The real sticky point is the light which interfaces Sandy and 14th to Couch. Before the couplet, westbound Burnside drivers were penalized a cycle whereas westbound Sandy-to-Burnside drivers got to go in each cycle. Now it’s more like 50/50. A win for Burnside drivers, but not for Sandy drivers.

  12. WS –

    It’s true that sidewalks are not widened and the curb extensions are painted on the pavement, not true extensions. There is also virtually no provision for bike lanes other than a short stretch from 4th to the bridge.

  13. Douglas K:

    It’s wider than a lot but in terms of sheer volume of traffic it’s a major arterial — to which traffic going in both directions is vital.

    Also, this couplet does not address the area needed most:

    Near PGE park where it’s the most narrow and unsafe.

    All this does is re-route traffic around the widest part of Burnside where it can handle it and puts it all back on Burnside before I-405.

  14. Problems with having 2-way traffic on the “wide” section of Burnside. (I’ll set aside for a moment whether a couplet fully solves these or is worth the trade-offs):

    1. Wide distance for pedestrians to cross. If signals are timed sufficiently slow for an elderly person to make it in a single cycle, then this causes traffic backups at peak times.

    2. Left turns barred for autos at most intersections, requiring round-the-block movements.

    3. Timing of traffic lights on a two-way street is inherently difficult … if you favor one direction, the opposite direction suffers, and Burnside sees a lot of traffic in both directions.

    3a. Because of the pedestrian timing and two-way timing issues for Burnside, in order to maintain a sufficient green cycle for current east-west traffic volumes requires impeding north-south traffic.

  15. You could build a pedestrian bridge over the thing for far cheaper than entirely redoing two different streets, if pedestrian connectivity were truly the issue. I’m starting to think it’s not a big issue considering nothing is being discussed in regards to creating wider sidewalks (I read in a report the design is widening them a whopping 1′ in width, but I may be wrong).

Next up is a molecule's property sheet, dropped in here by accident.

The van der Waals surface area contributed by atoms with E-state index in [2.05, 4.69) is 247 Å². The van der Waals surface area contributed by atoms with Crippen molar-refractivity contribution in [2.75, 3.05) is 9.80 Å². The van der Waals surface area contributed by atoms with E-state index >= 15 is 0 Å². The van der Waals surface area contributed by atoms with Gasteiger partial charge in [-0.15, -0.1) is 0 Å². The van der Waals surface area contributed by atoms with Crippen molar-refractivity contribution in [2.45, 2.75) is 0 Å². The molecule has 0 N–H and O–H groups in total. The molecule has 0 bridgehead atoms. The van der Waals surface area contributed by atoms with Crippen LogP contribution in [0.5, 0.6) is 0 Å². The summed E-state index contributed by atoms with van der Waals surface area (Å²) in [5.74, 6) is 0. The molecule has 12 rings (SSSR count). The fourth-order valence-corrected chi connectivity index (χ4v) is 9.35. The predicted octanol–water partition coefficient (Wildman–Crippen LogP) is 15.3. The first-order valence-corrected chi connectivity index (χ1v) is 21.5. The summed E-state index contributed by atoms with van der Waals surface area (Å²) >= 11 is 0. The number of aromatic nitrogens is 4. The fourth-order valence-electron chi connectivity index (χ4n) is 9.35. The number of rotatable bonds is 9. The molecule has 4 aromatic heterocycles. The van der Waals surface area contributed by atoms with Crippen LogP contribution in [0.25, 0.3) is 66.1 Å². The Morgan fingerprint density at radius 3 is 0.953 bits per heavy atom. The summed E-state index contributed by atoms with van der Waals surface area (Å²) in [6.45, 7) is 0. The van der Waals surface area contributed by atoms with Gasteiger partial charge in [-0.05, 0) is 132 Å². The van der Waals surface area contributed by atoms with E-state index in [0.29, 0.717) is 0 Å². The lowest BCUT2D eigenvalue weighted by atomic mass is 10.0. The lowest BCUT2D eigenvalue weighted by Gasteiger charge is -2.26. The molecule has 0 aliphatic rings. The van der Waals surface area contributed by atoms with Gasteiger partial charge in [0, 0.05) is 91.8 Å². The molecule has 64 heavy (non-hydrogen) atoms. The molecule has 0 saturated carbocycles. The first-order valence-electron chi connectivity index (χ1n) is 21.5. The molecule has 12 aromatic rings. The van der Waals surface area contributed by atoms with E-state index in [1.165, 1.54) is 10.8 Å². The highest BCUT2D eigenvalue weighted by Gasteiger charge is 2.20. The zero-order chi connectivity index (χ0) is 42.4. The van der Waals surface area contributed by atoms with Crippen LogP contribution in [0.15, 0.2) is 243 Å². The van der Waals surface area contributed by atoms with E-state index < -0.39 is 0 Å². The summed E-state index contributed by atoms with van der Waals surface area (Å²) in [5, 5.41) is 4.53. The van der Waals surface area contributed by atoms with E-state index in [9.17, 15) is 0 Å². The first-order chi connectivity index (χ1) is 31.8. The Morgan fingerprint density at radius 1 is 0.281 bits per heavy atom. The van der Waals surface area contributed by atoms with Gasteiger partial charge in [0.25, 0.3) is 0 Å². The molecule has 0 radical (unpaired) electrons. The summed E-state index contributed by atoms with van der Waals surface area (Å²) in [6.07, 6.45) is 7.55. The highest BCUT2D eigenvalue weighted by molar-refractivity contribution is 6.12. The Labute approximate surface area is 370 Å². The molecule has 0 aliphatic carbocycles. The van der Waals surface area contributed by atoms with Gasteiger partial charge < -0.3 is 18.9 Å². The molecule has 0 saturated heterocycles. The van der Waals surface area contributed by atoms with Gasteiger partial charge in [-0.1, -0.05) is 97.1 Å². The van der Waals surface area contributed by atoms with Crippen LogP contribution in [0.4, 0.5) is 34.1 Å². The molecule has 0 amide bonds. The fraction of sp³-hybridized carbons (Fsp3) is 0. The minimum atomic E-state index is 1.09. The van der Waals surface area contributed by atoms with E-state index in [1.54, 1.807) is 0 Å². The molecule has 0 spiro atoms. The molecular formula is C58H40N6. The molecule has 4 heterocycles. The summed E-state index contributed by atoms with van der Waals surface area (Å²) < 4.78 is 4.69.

Any report or key points that I find regarding this project discuss so very little about pedestrians and more about other issues.

    The pedestrian solutions to this project are merely band-aids:

    “Painted extensions”? Really?

    I think too much of this project is seen as how to improve Burnside with little being discussed of its impact on Couch Street. Will Couch Street benefit from this in any way? I doubt it, it’s such a nice street as is especially considering it doesn’t have a bunch of junky traffic lights cluttering the streets and pedestrians and cars self-regulate themselves fairly well.

    I can’t say I’m against this project, but is this type of investment really worth it in the end?

    It’s like the entire CRC project. Why throw money at one big project when that money could go towards improving key areas around Portland instead?

    Maybe it’s time to accept that Burnside is messed up, and throwing money at it will merely make it minimally better, if at all.

    I do think this project should look at getting rid of the curb cuts on the west end of Burnside when/if those fast food stores get re-purposed for development. Minimal impact and lots of improvement on safety and traffic.

  16. You could build a pedestrian bridge over the thing for far cheaper than entirely redoing two different streets, if pedestrian connectivity were truly the issue.

    I don’t think this is the case… either you need to have some mix of elevators and escalators, for ADA access, or you need to keep the street level crossing open for those who don’t wish to climb stairs, in which case you’ve still got the original problems for pedestrians.

    If you are concerned about the clutter of “junky traffic lights”, imagine the clutter of a bunch of pedestrian overpasses, stairwells, and associated infrastructure.

    That said, I completely agree that “painted extensions”, if that’s the proposal, are a joke.

  17. Bob:

    I’m not proposing a pedestrian overpass, just illustrating that if the project were mostly about pedestrian safety and that the need was dire (at least a good portion of the entire project) and given the design and financial challenges of this project; that it would be at least suggested or optioned.